When I was a child my mother smelled of violets. She wore Yardley April Violets and when Yardley stopped making it my father went on a mission to hunt down any remaining bottles. As a compensation I always buy my mother violet scented things for her birthday, Christmas, Mother's Day, etc. A few years ago Yardley made a limited edition and I was able to buy some for her for Christmas. My mom is not an overly emotional woman but I think I saw her tear up.
Violets are a funny little plant. The violets native to this area are lovely but have no discernable fragrance. If you're lucky enough to find a patch of viola odorata, the sweetly scented violet, you can have one good whiff before the ionones in the plant will knock out your sense of smell for a while. Another funny thing about the violet is that the pretty purple "flower" they send up in the spring is really not the plant's true flower at all. The true flower with all the sexual parts comes up late in the summer. They're white and form at the base of the plant and are loaded with seeds. The purple flower in the spring is just for show!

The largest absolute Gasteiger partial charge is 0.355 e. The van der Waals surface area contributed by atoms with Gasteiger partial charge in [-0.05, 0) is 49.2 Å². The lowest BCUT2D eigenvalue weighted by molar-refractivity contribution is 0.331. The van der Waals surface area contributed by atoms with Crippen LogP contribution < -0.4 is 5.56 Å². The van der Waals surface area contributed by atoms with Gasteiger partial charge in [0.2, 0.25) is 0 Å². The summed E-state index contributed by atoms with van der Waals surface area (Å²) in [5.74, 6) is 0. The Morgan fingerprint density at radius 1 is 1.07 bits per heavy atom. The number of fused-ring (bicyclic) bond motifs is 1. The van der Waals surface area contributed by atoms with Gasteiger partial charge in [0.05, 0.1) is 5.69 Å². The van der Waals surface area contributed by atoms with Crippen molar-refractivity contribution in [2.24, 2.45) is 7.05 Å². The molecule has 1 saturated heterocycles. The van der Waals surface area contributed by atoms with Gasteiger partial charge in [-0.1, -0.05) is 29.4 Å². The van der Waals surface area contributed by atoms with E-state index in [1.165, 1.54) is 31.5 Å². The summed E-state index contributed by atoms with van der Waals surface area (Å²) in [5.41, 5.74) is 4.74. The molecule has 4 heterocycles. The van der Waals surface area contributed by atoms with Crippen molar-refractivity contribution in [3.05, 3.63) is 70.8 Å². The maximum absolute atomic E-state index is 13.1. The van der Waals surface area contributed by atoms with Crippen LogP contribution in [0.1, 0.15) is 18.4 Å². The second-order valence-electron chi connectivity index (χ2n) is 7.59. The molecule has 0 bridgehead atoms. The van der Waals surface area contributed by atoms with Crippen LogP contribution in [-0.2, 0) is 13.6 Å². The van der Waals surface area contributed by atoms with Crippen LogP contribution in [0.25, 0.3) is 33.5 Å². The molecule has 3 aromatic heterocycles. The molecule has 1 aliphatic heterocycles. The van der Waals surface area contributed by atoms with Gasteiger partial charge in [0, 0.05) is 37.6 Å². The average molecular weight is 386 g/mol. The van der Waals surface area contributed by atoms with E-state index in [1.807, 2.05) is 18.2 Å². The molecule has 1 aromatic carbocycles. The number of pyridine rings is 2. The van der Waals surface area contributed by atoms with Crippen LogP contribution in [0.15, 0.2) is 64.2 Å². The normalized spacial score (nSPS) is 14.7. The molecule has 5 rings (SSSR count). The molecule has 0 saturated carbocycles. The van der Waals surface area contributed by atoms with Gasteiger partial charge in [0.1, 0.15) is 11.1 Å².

Violet leaves, with their heart shape, are nice to nibble on in the spring in a salad, as well as the non-sexual flowers. A salad dotted with violets is a lovely thing indeed. Violet leaves are mucilaginous meaning that they coat and soothe tissues when taken internally. They are also known to break up cysts and masses, particular to the breast. I usually harvest leaves late in the summer just before the true flower comes out and leave them to dry for tisane.
My mom and her best friend, Pat Harvey, used to pick them when they were neighbors on the same street when they were young mothers back in the '50's. I got to sit next to Pat at a wedding this past weekend and reminded her of this. So this post is for my mom and her best friend, Happy May Day!